From there, Sung explains to Zhao that he is getting old and won’t always be able to properly teach him. Wishing Zhao to win a regional martial arts tournament, Sung advises Zhao to seek master Seun Hsin-Pei (Fang Mian) and further his skills. Zhao is initially hesitant as his love interest and daughter of master Sung, Sung Ying Ying (Wang Ping), won’t be accompanying him. Not wishing to defy his master, he sets off and vows to one day return as the champion.
It’s a decent setup for the whole film, but one that quickly gives way to a tremendous amount of exposition, twists, turns, and plot setup. Despite how dreary that sounds, King Boxer only runs 97 minutes and has something like 14 fight scenes in it. It’s a lot to take in.
The main thing I remembered King Boxer for was its opening theme song. A striking bit of synthesizer chords that immediately grabs your attention, self-righteous director Quentin Tarantino would steal it for Kill Bill and use it every time The Bride set her sights on a target. Hell, the scene in Volume Two where she gouges out Elle Driver’s eye is even inspired by King Boxer.
It’s striking details like that that have kept this film in my mind over the last 16 years. As one of the first of its kind from Shaw Brothers studios, it pioneered a new wave of Hong Kong films that would take over US cinemas for a short while in the mid-70s. I brought up Bruce Lee earlier, but Fist of Fury isn’t an exact comparison. A better example would be Enter The Dragon, which saw its international release just one month after Warner Bros. brought King Boxer to American screens. The two films would cement the legacy of this genre across the globe, ensuring that even the most obscure of martial arts films would receive a dub or stateside release.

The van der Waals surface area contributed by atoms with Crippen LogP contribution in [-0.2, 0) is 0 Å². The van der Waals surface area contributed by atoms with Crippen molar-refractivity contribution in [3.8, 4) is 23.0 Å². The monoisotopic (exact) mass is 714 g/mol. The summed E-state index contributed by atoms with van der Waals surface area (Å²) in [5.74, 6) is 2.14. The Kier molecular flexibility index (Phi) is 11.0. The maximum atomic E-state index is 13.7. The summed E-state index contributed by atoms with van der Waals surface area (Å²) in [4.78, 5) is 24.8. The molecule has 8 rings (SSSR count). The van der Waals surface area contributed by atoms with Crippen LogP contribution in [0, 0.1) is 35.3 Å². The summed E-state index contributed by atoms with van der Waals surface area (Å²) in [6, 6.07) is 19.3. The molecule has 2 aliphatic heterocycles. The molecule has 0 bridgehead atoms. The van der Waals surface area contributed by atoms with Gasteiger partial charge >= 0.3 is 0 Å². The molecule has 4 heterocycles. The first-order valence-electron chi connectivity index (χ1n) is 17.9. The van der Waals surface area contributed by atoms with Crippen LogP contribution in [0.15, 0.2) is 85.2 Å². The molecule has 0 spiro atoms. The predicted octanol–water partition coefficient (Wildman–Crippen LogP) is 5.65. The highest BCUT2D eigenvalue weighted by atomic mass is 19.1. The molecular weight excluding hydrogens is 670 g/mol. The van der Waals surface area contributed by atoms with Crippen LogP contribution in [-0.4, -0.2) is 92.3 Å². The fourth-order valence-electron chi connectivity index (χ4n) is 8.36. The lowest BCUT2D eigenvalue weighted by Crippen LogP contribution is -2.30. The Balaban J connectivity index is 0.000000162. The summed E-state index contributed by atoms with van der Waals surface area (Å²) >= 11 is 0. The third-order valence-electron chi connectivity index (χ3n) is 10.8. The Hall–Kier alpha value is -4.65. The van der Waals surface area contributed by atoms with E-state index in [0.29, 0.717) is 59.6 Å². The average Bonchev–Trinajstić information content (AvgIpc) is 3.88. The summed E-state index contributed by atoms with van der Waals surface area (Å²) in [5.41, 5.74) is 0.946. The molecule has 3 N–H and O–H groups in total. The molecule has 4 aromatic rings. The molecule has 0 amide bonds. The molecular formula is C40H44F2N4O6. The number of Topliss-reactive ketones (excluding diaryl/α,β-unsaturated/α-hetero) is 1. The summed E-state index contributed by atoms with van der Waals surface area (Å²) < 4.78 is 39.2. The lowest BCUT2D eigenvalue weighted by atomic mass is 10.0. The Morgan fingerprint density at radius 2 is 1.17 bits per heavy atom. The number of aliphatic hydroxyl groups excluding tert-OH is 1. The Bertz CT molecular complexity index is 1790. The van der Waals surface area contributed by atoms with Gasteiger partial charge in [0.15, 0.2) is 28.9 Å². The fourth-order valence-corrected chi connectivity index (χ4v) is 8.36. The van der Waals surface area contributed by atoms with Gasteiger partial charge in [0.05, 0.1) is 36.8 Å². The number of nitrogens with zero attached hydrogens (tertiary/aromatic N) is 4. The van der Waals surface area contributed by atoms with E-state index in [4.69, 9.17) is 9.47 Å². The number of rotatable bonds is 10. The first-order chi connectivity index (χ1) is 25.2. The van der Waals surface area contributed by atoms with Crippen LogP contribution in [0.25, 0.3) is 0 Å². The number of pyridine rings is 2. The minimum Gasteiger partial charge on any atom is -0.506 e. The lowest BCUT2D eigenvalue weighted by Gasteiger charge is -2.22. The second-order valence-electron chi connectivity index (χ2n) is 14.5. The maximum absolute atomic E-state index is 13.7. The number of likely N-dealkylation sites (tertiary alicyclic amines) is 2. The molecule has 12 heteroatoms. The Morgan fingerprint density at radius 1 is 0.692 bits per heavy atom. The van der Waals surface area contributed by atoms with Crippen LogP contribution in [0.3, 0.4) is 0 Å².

That history lesson might give you an idea of why King Boxer is important, but I don’t know that I would call it a must-watch. For all of the ideas it kicked off, the film truly does feel a bit slapdash. Most of the fights are quite good, but there is an overuse of trampolines to send people in the air, resulting in some duels being two guys constantly flying through the air at each other. There is also an extreme lack of character development, with Zhao simultaneously being weak and powerful when the script calls for it.